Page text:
Remarks by Congresswoman Waters at Drug Policy Alliance's Press Conference on The 40th Anniversary of Nixon's Declaration of a ‘War on Drugs’
Congresswoman Maxine Waters was invited to speak before the Drug Policy Alliance's press conference on the 40th Anniversary of Nixon's Declaration of a ‘War on Drugs' today. Rep. Waters delivered the following remarks:
I want to thank the Drug Policy Alliance for the invitation to mark the 40th Anniversary of President Nixon's Declaration of a "War on Drugs." Indeed, since President Nixon announced the war, billions of dollars have been wasted and millions of lives have been lost in what amounts to an utter failure of public policy.
I also want to thank and commend my colleagues – Reps: John Conyers and Bobby Scott – for their tireless work to address these issues in Congress. Together, we have led congressional efforts to enact meaningful reforms. However, despite all that we have learned, we have only been able to achieve incremental change. The Fair Sentencing Act that was signed into law last year is progress (reduced the disparity from 100-1 to 18-1), but it does not go far enough. We have to continue the fight!
It was reported this week, that the United States has spent $1 trillion in the last 40 years to fight the war on drugs, and we have very little to show for such an exorbitant amount of money.
African-Americans and Latino communities have been the real casualties of the domestic war on drugs. According to U.S. Sentencing Commission figures, no class of drug is as racially skewed as crack in terms of numbers of offenses. According to the Sentencing Commission, 79 percent of 5,669 sentenced crack offenders in 2009 were African American, versus 10 percent who were Caucasian and 10 percent who were Hispanic.
In the Anti-Drug Abuse Act of 1986, and at the height of the public outcry over crack-cocaine, Congress acted hastily, without sufficient hearings or research, and enacted hard line anti-drug penalties that targeted low-level drug offenders. These statutes included new, long mandatory minimum sentences for such offenders.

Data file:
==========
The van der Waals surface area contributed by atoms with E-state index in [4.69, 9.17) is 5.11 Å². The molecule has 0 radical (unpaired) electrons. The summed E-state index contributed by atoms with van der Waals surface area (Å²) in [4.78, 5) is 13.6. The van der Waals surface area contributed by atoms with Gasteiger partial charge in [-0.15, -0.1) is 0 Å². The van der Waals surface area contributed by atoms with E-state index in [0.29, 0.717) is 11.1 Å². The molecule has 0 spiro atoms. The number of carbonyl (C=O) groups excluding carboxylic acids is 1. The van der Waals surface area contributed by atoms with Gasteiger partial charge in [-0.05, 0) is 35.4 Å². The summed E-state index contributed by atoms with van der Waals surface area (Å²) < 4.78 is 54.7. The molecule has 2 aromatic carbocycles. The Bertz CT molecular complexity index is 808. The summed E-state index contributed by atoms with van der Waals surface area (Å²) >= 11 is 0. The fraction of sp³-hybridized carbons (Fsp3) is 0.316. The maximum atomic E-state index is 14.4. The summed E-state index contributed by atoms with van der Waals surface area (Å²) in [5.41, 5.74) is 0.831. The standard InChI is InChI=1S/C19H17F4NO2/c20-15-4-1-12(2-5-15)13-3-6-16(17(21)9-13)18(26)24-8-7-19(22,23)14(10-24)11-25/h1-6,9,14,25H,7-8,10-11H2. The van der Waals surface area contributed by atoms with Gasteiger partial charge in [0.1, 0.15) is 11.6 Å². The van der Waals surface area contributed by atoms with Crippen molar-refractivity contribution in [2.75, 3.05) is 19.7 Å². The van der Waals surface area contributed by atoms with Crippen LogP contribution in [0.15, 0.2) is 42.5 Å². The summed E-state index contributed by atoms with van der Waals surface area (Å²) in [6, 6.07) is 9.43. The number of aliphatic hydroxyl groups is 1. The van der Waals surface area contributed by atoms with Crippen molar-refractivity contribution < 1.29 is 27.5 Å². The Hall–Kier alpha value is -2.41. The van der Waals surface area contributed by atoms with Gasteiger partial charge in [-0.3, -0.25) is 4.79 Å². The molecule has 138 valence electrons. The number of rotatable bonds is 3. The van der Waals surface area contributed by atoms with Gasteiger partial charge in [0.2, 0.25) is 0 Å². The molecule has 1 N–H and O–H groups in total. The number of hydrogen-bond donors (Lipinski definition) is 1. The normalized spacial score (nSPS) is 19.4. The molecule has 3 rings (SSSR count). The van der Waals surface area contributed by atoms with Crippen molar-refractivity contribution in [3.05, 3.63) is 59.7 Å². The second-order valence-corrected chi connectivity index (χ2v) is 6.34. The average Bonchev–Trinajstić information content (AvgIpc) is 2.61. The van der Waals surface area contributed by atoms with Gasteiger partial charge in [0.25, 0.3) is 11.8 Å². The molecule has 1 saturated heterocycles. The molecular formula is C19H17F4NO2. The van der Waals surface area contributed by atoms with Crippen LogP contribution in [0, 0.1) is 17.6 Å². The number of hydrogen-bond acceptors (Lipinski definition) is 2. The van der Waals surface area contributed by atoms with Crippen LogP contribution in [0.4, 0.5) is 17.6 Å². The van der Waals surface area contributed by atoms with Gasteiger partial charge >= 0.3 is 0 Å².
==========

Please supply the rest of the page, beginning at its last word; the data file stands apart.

Twenty-five years later, mandatory drug sentences have broken communities and destroyed lives. The result has been the incarceration of thousands of low level drug offenders – most of whom are minorities – and an exponential boom in the Federal prison population.
According to the Bureau of Prisons, when the 1986 drug law containing lengthy mandatory minimum sentences passed, the prison population was 36,000. Today, the federal prison population is over 215,000 prisoners, an increase of nearly 600 percent in 26 years. It costs taxpayers approximately $26,000 to keep one prisoner in federal prison for one year.
Mandatory minimum sentences have had an especially devastating impact on the African-American community. The United States Sentencing Commission concluded that "mandatory penalty statutes are used inconsistently" and disproportionately affect African-American defendants.
For this reason, I have worked over the last 20 years to raise awareness and travel across the country to educate communities about cocaine sentencing disparities and mandatory minimums. I have also hosted many workshops on the subject during the Congressional Black Caucus Foundation's Annual Legislative Conference. In addition, I have consistently introduced legislation in Congress that would reverse the effects of mandatory minimum prison sentences.
Today, I will re-introduce the Major Drug Traffickers Prosecution Act of 2011. This bill is similar to previous legislation that I have introduced since 1999, and it would begin to implement one of the suggested criminal justice reforms recommended by the Global Commission on Drug Policy. The Major Drug Traffickers Prosecution Act of 2011 will: curb federal prosecutions of low-level and non-violent drug offenders; re-focus scarce federal resources to prosecute major drug kingpins, and give courts and judges greater discretion to place drug users on probation or suspend the sentence entirely. Under this bill, judges will be able to make individualized determinations and take into account a defendant's individual and unique circumstances rather than being held to a stringent sentencing requirement prescribed by Congress.
We now have the opportunity to identify some consensus priorities regarding the changes needed in our federal sentencing policy, including mandatory minimums. It is time to take the message to the White House, to the Republican leadership, and across the States. Let's work together and end this war. We have the research and empirical, and now it is time to take action!
Once again, I thank you all for your advocacy in advancing criminal justice reforms, and look forward to continuing this very important work with you!